Alicia Silverstone on raising her son Bear as an example: ‘I don’t run around and scream and don’t get mad’
Welcome to So Mini Ways, Yahoo Life’s parenting series on the joys and challenges of parenting.
Alicia Silverstone is perhaps best known for iconic roles such as Cher Horowitz in the classic teen comedy ignorant, but the part where she seems to thrive best is mother. The actress, author and environmental advocate — who regularly uses Instagram to post about how she practices kindness to the Earth and the creatures we share it with — is raising son Bear Blu, 10, with ex-husband Christopher Jarecki. Today, mother and son are closer than ever. Halfway through her phone call to Yahoo Life, Silverstone even took a moment to greet her son—who was just passing by to grab something he’d forgotten from his father—with a warm welcome and a kiss.
Silverstone and Bear both eat a vegan diet (“kale is his favorite food,” she explains), so when? The Babysitters Club star had the opportunity to collaborate with Silk Oat Milk on their GOAT campaign (that’s the best) oat milk all time of course) she called on Bear to taste.
“When my son took the first sip, his eyeballs jumped. He just loves it,” she told Yahoo Life. “It’s so creamy and so delicious. We make smoothies with it. He would drink it from the box if he could!”
It’s not just a shared passion for oat milk that keeps Silverstone and her son together.
“Bear and I love each other so much, it’s just really stupid,” she says. “I’m sure every parent feels that way. He’s my favorite friend, he’s my favorite person. He’s so sweet and nice and wonderful.”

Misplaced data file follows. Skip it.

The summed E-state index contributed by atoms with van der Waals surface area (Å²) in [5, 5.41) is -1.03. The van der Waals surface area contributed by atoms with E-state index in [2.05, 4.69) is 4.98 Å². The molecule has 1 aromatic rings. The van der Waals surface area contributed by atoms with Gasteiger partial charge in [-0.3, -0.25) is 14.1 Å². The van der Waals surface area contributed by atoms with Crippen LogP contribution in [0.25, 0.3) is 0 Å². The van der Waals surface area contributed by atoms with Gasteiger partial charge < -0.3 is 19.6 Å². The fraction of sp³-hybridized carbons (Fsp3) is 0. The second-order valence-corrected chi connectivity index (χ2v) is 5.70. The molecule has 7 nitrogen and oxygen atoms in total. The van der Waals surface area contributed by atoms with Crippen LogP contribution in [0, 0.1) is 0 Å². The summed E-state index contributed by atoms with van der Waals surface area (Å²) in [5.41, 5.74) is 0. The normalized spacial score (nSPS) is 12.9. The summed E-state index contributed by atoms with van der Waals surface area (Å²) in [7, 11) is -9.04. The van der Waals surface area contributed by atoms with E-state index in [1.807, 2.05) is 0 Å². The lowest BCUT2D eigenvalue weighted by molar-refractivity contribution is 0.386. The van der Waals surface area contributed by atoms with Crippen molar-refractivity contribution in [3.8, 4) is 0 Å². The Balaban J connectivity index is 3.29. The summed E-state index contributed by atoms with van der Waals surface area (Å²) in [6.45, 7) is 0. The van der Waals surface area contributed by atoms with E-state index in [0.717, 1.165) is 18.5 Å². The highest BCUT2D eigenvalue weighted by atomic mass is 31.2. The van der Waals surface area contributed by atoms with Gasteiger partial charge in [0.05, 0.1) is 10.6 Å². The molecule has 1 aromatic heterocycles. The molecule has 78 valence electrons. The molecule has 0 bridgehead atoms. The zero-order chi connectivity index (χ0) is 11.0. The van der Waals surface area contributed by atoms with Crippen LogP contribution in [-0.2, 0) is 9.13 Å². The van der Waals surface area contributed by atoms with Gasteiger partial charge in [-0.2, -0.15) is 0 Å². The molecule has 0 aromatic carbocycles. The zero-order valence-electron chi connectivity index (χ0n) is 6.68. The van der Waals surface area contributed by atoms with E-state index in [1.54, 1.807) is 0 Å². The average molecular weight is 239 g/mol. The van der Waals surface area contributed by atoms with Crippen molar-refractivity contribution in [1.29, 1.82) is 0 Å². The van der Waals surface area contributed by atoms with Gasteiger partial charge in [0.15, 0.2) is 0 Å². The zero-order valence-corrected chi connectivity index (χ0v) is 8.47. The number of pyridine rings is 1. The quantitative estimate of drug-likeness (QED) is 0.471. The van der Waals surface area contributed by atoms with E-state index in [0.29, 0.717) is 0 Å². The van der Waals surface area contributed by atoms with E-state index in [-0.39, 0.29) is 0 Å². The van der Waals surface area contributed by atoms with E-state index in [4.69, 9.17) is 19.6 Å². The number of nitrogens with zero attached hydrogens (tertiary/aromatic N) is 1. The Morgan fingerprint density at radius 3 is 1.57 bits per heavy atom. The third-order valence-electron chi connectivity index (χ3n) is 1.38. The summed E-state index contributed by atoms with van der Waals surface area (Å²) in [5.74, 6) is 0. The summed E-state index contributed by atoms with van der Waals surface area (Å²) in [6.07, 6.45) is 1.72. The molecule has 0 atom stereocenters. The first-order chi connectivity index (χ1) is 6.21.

Here, the actress shares how she leads Bear by example, what they do for fun in their largely tech-free home, and what he thought when he first watched his mother’s most famous movie.
Bear helped recreate a scene ignorant for your TikTok debut. Has he seen the movie? What were his thoughts?
He saw the film when we went to the LA cemetery for an outdoor screening. You lie on the grass with your blanket and your pillows. We were going to introduce the movie like, five years ago, and he watched it outside on this huge screen with me, and it was so beautiful to do that with him. Normally I wouldn’t recommend a 5 year old to watch the movie, nor would I have let him see it except it’s his mom and I wasn’t sure when we’d have a chance to see it that way again . He really liked it. i think he likes it Babysitter Club a little bit more.
How have you managed parenting during a pandemic?
Bear and I have never been bored. When he’s at my house, there’s no media. We’ll watch a movie maybe once a week as a special treat, but it doesn’t have iPads or other electronics; he’s just with me. We walk the dogs every day, we trampoline, we jump rope. At first I fooled him into thinking we were playing, but in reality he was just helping me practice. We would take nature walks and cook. We live in a beautiful home that is humble and beautiful and we love it. Being together is what we do, no matter what. Prior to all this I had brought him to Bali, and we spent three weeks just running around Bali together – no electronics, just being together. And now we just went to Alaska together.